It used to be that anonymous donors were relatively rare. When I started my career, you’d see maybe two or three anonymous donors on any given annual honor roll of donors.
Now there are a growing number of opportunities for donors to hide in plain sight in addition to just a listing as “Anonymous,” and I’m wondering if the appeal of LLCs and donor advised funds (DAFs) and other vehicles-to-come will become even more attractive to a particular kind of donor.
Let’s say, for example, that you are a philanthropically-minded (yet very minor) member of a dynasty with a less-than-stellar public reputation. Or a member of a polarizing family or profession. A junior Sackler, say. A pot-shop millionaire. Tiffany Trump. Some nonprofits might welcome your money, but others might be uneasy with forging a relationship. You cause due-diligence alarm bells to go off. It’s awkward.
You have causes you want to support, but the causes don’t want your support. What do you do?
Well, you could make an anonymous donation via a DAF or LLC. You’d get the tax deduction, the nonprofit is blissfully ignorant of your identity and free of any pesky ethical/due diligence concerns (I’m playing devils’ advocate here, don’t @ me), and all you’re missing out on is the naming-rights glory which, given the circumstances, is publicity you don’t need right now anyway.
Or maybe you just want to give your tens of millions in peace. Announcing that you’re wiping out the student loan debt for a whole graduating class or signing the Giving Pledge invites too many hecklers yelling that you shouldn’t have made your money that way or that your personal and political beliefs are too self-serving or that you’re not giving to the right things. You’ve got some eloquent support, but giving anonymously is looking pretty attractive, right?
Giving USA and others do a great job of tracking trends of donations to specific causes, but I started to wonder if think tanks, consultants and/or nonprofits are starting to track what percentage of major donations annually are anonymous, and what percentage of total giving that represents. Is it increasing? Staying the same? Are certain (types of) donors more frequently opting for anonymity?
Depending on the answers, how might that data impact how a nonprofit approaches high-visibility (or highly risky) prospects?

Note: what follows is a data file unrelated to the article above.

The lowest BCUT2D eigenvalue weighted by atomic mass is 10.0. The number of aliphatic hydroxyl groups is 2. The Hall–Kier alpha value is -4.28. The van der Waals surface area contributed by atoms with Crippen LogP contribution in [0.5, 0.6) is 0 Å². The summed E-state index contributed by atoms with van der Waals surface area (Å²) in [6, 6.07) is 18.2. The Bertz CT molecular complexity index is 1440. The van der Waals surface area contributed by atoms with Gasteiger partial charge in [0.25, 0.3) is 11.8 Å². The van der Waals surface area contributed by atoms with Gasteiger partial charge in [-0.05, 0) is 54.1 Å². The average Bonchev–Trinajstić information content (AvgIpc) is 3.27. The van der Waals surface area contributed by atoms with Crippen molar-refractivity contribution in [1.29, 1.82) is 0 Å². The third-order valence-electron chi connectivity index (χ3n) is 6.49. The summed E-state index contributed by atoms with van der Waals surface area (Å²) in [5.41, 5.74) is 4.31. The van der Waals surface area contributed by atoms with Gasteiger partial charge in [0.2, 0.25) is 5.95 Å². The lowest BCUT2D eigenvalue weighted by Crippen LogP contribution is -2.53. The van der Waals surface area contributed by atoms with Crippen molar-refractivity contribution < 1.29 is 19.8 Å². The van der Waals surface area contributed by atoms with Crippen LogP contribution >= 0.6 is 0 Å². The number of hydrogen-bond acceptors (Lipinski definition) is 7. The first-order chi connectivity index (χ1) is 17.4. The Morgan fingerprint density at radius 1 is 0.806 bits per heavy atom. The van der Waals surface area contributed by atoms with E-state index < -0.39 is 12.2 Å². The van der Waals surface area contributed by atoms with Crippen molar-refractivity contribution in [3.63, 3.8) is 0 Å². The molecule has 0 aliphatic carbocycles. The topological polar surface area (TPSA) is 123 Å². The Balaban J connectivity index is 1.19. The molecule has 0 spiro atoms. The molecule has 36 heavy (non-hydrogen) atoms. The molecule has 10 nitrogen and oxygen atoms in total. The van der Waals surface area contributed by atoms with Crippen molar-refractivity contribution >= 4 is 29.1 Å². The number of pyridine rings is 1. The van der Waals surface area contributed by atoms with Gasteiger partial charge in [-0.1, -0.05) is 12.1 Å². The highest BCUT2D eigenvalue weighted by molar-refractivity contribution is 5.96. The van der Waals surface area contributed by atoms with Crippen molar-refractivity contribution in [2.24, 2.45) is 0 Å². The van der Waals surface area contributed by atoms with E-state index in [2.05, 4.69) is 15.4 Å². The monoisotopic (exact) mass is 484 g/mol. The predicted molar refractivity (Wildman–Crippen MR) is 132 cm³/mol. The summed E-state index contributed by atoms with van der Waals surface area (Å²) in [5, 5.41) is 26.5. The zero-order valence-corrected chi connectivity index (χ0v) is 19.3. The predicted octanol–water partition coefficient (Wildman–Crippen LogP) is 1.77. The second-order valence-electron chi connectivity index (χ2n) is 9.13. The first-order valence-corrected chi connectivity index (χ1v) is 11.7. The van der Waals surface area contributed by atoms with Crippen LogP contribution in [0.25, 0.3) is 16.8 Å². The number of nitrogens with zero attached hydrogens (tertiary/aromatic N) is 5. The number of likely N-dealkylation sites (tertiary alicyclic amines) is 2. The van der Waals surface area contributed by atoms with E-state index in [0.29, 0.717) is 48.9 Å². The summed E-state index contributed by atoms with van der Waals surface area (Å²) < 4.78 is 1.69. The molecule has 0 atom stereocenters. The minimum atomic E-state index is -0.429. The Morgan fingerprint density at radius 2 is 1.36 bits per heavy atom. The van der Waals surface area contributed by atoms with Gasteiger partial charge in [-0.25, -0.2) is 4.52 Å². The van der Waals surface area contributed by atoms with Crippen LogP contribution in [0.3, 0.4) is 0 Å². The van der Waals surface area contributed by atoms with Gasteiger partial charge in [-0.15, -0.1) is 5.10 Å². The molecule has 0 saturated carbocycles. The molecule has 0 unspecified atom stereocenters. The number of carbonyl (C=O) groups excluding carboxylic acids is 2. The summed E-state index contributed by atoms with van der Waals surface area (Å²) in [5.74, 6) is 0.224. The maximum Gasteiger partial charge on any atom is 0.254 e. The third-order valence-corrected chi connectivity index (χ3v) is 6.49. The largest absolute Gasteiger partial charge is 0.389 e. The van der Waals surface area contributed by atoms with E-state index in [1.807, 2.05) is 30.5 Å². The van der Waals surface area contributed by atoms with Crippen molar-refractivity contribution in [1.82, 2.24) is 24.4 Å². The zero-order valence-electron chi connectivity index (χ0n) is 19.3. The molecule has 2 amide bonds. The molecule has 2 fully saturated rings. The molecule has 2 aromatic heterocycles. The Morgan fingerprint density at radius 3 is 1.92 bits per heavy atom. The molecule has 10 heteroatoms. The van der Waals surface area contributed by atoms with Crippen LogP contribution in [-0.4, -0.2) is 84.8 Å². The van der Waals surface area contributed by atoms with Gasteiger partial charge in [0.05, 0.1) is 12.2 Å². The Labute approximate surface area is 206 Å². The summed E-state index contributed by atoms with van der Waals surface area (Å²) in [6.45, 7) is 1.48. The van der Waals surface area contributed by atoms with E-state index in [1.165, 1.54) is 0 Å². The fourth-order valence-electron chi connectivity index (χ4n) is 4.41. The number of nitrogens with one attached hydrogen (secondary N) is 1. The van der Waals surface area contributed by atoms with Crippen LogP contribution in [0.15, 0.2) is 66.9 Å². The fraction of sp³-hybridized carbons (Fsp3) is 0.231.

I contacted my colleague Dan Lowman, senior vice president of the Survey Lab at GG+A, to see if they have been tracking any data on the subject and luckily, they had helpful information about $1M+ gifts from across the non-profit sector.
As you can see, it’s been a pretty bumpy ride over the past 13 years, but the trajectory of anonymous donations above $1 million is on the rise. We’re less than halfway through 2019 with only 43 anonymous gifts of $1m+ so far, but if the pace holds true to its acceleration, the Survey Lab projects an all-time high for anonymous gifts this year.
As a percentage of all $1m+ donations, anonymous giving this year could outpace each of the past seven years by a mile.
That bump in anonymous giving at the heart of the Great Recession is an interesting spike, isn’t it? Was that a time when philanthropically-minded individuals didn’t want to flaunt the fact that they were conspicuously wealthy? Or something else?
With income inequality on the minds of many, and intense public scrutiny of wealthy donors by philanthropy-watchers increasing, are we about to see another spike in anonymous giving? Will it be a blip or part of an on-going trend? I think it will take another two or three years for us to know for sure, but I for one am going to be watching with great interest.
FOR FURTHER CONSIDERATION
In this article, Vox.com’s Dylan Matthews interviews Phil Buchanan, president of the Center for Effective Philanthropy.
From the article:
Stepping way back, for the last 18 years in this job I’ve felt like philanthropy and the nonprofit sector it supports often get taken for granted. I think we undervalue the role of this sector, particularly in our country, and I think much of the narrative has been, “Philanthropy and nonprofits are broken and business thinking has the answer.”
And now we have a new critique, which is more from the left politically, from folks like Anand [Giridharadas] and others, which is, “No, actually, philanthropy is just an anti-democratic force or a ruse to distract from evil-doing. Actually, government has the answer.”
I actually think that nobody’s got all the answers. I think it’s particularly concerning right now because there’s some evidence that giving levels may be plateauing. It’s hard to tell for sure because we’re all waiting on the Giving USA data [the gold standard dataset on charitable giving]. And while I think we should be really critical of stupid or ineffective philanthropy, we should hold up giving as a value and recognize that when done well, it can have tremendous positive impact.”